Disk Utility is a tool that can check your disk volume for errors, attempt to repair them, and manage your external hard drives. Simply open a Spotlight window by pressing cmd + spacebar, and then search for “Disk Utility.” Once open, you can view your hard drives and use the “First Aid” functionality along the top. This will check your disk for errors and repair them if necessary. Be aware that, although this process can only take a few seconds, it can take minutes or even hours. And your PC will be unusable during this time, so it’s best to do this when you don’t need your Mac urgently.
This can be an easy way to get some storage back. If you go to the storage tab from the Apple Menu, you can click the (i) next to a storage category or click the “Manage…” button. This will give you some tips for making space. You can click the “Optimize Storage” button to enable space-saving features, such as deleting shows you’ve already watched and older email attachments you don’t need. You can also turn on iCloud storage here, set your Bin to empty periodically and review individual files for deletion.
Clear Library Files
Most files in your library are essential, but some could be unused application files. If you want to remove these, follow these steps:
- Open a Finder Window
- Click “Go” in the taskbar, then “Go to Folder…”
- Search for “~/Library”
- Find the files you want to delete, move them to the Bin, and then empty the Bin.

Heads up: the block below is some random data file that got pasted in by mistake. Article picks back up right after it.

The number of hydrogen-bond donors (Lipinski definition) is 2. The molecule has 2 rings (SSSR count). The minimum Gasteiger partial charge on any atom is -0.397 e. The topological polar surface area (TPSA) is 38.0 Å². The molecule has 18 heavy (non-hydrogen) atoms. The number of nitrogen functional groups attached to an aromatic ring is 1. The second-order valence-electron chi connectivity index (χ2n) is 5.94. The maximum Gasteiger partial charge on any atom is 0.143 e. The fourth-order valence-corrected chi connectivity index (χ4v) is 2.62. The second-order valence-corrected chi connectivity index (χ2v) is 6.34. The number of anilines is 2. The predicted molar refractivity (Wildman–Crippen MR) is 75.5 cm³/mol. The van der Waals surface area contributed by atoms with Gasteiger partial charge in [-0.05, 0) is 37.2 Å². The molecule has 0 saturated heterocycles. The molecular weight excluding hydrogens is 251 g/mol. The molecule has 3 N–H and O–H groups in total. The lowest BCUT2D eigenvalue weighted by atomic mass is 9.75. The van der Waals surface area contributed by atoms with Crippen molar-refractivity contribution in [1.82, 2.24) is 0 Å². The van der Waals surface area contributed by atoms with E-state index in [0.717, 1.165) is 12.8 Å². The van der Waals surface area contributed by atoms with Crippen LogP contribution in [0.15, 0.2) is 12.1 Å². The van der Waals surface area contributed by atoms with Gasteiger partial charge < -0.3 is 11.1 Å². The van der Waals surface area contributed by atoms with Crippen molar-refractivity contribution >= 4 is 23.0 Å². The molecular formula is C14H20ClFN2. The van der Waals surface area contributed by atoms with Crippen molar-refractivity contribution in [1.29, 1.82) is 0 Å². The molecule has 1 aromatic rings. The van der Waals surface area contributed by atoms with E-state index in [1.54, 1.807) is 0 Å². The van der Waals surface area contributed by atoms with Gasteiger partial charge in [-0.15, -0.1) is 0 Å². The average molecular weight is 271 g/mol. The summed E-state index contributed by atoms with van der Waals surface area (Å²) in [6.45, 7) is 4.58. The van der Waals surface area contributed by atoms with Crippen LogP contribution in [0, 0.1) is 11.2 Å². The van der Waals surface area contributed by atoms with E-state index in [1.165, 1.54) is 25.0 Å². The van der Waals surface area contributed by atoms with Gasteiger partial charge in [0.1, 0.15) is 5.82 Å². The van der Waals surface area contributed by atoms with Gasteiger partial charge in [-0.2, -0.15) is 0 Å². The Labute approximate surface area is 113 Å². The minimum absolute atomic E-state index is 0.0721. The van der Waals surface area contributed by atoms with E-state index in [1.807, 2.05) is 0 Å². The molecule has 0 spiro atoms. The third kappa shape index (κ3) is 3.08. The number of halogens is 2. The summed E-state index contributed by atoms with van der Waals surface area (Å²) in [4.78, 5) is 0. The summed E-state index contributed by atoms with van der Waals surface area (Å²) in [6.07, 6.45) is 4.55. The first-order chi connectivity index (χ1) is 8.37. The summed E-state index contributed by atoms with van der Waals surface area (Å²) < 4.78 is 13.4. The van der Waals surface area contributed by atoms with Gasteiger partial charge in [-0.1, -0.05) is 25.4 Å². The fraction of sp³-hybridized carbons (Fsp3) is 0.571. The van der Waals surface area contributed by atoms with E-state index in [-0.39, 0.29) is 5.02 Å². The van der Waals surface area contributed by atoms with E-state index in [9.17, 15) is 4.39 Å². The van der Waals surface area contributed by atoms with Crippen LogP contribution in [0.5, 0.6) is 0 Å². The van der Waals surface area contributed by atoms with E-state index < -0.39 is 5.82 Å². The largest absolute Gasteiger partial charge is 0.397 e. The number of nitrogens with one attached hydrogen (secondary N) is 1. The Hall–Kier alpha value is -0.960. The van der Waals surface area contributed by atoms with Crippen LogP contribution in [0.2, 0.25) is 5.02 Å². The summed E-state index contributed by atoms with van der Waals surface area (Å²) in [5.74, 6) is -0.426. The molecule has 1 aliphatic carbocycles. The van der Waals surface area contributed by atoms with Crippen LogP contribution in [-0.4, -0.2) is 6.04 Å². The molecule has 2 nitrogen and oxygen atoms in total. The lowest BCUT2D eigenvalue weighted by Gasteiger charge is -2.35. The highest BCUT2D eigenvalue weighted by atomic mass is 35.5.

Something that can greatly contribute to your system data is Time Machine. This tool is handy for keeping your system backed up, but these backups are stored internally. Your Mac should clear them when low on storage, but this doesn’t always happen. Of course, if you like to use Time Machine, then storing them externally instead of deleting them altogether is a great idea. But if you’re desperate to clear some space, you can use these steps:
- Open a Spotlight window with cmd + spacebar and search for “Terminal”
- Type “tmutil listbackups” and hit the Return key
- This will display a list of your Time Machine backups. To delete the ones you want, enter “sudo tmutil delete” and then the path for the particular backup, i.e., “[username]/[disk name]/[YYYY-MM-DD]”. Hit Return to delete the backup.
You can also use this method to delete Time Machine snapshots. Instead:
Type “tmutil listlocalsnapshots /”
Once you see the list of snapshots, type “tmutil deletelocalsnapshots [snapshotname]”. Typically, the name will be a date with some text.
Use a Third-Party Cleaning App
If all else fails, you can resort to a third-party app to clean up your storage. However, most of these cost money, and you don’t want to mess around too much with your system. The methods we’ve described should be able to make a big difference, but if you want to use an app, we’d recommend CleanMyMac X. This app has lots of functions, but the most useful one is for clearing out temporary and broken files. As with any method, proceed with caution, and always double-check what you’re deleting.
The image featured at the top of this post is ©evrymmnt/Shutterstock.com.